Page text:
Publication: Monitor Volume: 4 Issue: 238

Communist leader Gennady Zyuganov and the KPRF’s Duma faction made public Wednesday (December 23) an open letter addressed to Nikolai Bordyuzha, head of the Kremlin administration and Security Council secretary, and Justice Minister Pavel Krasheninnikov, on the issue of ethnic and religious intolerance. At first glance, the letter appeared to be, in essence, an apology for anti-Semitic statements made by two leading KPRF members, Albert Makashov and Viktor Ilyukhin. Expressions of “chauvinism and national intolerance,” Zyuganov and his comrades wrote, go against “communist convictions,” no matter who they are uttered by, for whatever motive. The letter characterized as “impermissible” expressions of “Judeo-phobia, which offend the national dignity not only of Jews, but of all the peoples of Russia.” The letter also denounced the idea of establishing religious or ethnic quotas for service in Russia’s government. Earlier this year, Makashov urged that such quotas be instituted.

Further into the letter, however, Zyuganov and Co. said the Jewish community must “more clearly define its position on a series of questions, including its “relationship to Zionism.” The authors of the letter then let loose, calling Zionism “a blood relative of fascism.” The letter stated: “The only difference between them is that, where Hitlerian Nazism appeared under the mask of German nationalism attempting to subjugate the world openly, Zionists, appearing under the mask of Jewish nationalism, act in secret and employ the hands of others.” It added that Jews should either remain in Russia and live as a community loyal to Russia (its “only motherland”) and assimilate, or emigrate (Russian agencies, December 23). Shimon Samuels, director for international liaison at the Simon Wiesenthal Center in Geneva, told the “Moscow Times” that the letter was an example of “classical anti-Semitism” which expressed “Stalin’s line” on the Jewish question (Moscow Times, December 24).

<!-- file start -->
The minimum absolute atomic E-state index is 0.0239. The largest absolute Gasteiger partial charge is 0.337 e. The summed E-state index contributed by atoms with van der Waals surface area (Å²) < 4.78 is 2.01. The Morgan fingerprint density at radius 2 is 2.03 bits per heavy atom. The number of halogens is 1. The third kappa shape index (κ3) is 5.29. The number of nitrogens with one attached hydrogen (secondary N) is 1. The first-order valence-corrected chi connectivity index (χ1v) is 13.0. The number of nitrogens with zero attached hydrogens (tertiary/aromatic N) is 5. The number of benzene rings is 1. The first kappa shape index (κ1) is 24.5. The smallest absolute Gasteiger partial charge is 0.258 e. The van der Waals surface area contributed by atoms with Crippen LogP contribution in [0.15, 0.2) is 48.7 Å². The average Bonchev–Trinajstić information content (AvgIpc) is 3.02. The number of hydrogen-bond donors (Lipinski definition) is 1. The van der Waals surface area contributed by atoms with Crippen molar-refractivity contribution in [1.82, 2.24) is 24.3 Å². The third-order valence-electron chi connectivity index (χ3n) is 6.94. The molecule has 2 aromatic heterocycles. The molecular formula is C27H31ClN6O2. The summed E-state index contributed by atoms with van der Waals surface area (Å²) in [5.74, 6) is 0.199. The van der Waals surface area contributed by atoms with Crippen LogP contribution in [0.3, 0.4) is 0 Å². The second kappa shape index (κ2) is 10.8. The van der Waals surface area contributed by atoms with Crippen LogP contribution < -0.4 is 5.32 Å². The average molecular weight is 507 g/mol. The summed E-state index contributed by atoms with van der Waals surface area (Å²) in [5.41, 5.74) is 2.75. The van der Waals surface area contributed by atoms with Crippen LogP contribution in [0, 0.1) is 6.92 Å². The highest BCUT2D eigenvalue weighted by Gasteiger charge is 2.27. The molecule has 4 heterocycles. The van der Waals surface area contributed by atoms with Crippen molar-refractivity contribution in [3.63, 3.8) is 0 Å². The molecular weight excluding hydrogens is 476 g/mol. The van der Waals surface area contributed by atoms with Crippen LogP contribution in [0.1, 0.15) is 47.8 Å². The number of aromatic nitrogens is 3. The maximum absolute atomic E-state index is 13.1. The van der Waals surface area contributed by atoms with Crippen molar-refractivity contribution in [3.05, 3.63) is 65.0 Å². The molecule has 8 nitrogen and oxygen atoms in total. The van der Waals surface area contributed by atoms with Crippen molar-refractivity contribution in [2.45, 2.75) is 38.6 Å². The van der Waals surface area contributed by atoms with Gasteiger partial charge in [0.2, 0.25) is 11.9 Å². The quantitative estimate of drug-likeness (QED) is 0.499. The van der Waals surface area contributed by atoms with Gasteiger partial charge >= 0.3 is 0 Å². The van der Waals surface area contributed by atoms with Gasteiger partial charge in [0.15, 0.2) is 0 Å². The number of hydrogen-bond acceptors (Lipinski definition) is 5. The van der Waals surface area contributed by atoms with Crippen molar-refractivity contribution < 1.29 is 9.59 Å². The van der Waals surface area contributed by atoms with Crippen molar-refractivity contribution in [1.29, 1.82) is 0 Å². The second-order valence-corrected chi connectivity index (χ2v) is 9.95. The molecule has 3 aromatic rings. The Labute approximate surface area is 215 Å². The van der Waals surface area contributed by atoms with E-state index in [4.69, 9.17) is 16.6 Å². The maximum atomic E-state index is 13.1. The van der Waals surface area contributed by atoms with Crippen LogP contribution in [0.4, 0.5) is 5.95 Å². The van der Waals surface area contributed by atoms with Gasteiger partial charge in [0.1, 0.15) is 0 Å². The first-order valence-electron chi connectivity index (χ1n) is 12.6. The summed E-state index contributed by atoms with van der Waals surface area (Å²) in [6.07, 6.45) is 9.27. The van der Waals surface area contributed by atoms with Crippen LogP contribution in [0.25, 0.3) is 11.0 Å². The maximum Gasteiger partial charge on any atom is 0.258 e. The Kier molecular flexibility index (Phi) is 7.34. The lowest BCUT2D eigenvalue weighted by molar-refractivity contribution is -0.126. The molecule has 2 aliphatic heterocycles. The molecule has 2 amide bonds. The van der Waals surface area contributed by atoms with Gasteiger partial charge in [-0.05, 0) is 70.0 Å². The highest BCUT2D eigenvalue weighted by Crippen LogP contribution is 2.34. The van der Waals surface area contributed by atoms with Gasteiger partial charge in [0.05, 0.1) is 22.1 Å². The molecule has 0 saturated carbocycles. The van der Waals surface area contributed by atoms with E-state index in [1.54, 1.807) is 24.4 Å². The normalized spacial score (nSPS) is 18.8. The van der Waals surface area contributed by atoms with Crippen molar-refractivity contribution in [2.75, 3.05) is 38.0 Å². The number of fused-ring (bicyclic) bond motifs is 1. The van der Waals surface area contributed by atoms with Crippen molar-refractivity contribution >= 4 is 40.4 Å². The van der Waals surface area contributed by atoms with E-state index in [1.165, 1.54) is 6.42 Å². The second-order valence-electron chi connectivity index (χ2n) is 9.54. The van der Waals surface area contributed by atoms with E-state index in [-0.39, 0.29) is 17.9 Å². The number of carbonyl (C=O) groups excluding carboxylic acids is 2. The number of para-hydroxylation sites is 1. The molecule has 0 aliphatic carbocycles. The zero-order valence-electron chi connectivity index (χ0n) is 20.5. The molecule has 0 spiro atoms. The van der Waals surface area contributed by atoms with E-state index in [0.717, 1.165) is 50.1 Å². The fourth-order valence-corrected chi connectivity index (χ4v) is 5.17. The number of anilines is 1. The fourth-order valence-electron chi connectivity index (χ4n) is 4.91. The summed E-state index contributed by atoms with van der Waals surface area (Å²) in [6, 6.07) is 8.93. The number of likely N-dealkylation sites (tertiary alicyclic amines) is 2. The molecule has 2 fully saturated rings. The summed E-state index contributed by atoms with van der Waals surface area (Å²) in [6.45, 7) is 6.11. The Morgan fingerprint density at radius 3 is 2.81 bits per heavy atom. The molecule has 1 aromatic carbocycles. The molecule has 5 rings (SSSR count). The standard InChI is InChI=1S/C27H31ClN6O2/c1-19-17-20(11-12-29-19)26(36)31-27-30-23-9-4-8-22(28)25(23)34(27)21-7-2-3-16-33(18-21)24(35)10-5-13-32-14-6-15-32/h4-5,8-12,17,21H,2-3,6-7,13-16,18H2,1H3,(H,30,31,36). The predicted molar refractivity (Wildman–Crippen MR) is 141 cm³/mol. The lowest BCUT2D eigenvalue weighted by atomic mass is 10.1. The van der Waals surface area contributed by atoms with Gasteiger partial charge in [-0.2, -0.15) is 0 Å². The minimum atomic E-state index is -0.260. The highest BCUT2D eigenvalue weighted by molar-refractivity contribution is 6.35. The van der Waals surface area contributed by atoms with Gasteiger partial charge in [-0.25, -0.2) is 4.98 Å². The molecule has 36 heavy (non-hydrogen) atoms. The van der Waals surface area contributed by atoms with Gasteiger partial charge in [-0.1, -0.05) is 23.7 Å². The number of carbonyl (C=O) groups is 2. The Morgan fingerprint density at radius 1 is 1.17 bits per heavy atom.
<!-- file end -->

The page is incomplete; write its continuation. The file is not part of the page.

The letter suggests that the KPRF is worried about the Kremlin’s pledge to crack down on political extremism, and has simply made a tactical change back to Soviet practice during the Brezhnev era, when the authorities tried, rather ineffectively, to hide the state’s official anti-Semitism under the mask of “anti-Zionism.”